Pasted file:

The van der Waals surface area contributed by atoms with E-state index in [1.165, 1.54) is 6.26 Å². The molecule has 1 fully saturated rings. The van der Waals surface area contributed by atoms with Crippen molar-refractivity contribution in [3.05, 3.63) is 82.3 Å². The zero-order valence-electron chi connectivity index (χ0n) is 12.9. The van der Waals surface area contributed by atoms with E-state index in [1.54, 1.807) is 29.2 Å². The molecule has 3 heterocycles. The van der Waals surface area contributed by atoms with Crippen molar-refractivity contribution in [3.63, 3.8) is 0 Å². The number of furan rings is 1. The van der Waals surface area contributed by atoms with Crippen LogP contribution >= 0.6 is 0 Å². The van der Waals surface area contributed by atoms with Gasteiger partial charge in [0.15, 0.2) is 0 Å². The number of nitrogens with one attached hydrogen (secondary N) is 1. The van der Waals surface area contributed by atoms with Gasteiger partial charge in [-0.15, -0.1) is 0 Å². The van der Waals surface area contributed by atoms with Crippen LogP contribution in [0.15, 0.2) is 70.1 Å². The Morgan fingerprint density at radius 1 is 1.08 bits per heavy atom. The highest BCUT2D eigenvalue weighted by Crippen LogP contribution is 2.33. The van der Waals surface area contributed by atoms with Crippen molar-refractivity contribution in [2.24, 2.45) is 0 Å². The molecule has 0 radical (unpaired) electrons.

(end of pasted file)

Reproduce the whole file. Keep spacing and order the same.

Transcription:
The van der Waals surface area contributed by atoms with E-state index in [1.165, 1.54) is 6.26 Å². The molecule has 1 fully saturated rings. The van der Waals surface area contributed by atoms with Crippen molar-refractivity contribution in [3.05, 3.63) is 82.3 Å². The zero-order valence-electron chi connectivity index (χ0n) is 12.9. The van der Waals surface area contributed by atoms with E-state index in [1.54, 1.807) is 29.2 Å². The molecule has 3 heterocycles. The van der Waals surface area contributed by atoms with Crippen molar-refractivity contribution in [3.63, 3.8) is 0 Å². The number of furan rings is 1. The van der Waals surface area contributed by atoms with Crippen LogP contribution >= 0.6 is 0 Å². The van der Waals surface area contributed by atoms with Gasteiger partial charge in [0.15, 0.2) is 0 Å². The number of nitrogens with one attached hydrogen (secondary N) is 1. The van der Waals surface area contributed by atoms with Gasteiger partial charge in [-0.15, -0.1) is 0 Å². The van der Waals surface area contributed by atoms with Crippen LogP contribution in [0.15, 0.2) is 70.1 Å². The Morgan fingerprint density at radius 1 is 1.08 bits per heavy atom. The highest BCUT2D eigenvalue weighted by Crippen LogP contribution is 2.33. The van der Waals surface area contributed by atoms with Crippen molar-refractivity contribution in [2.24, 2.45) is 0 Å². The molecule has 0 radical (unpaired) electrons.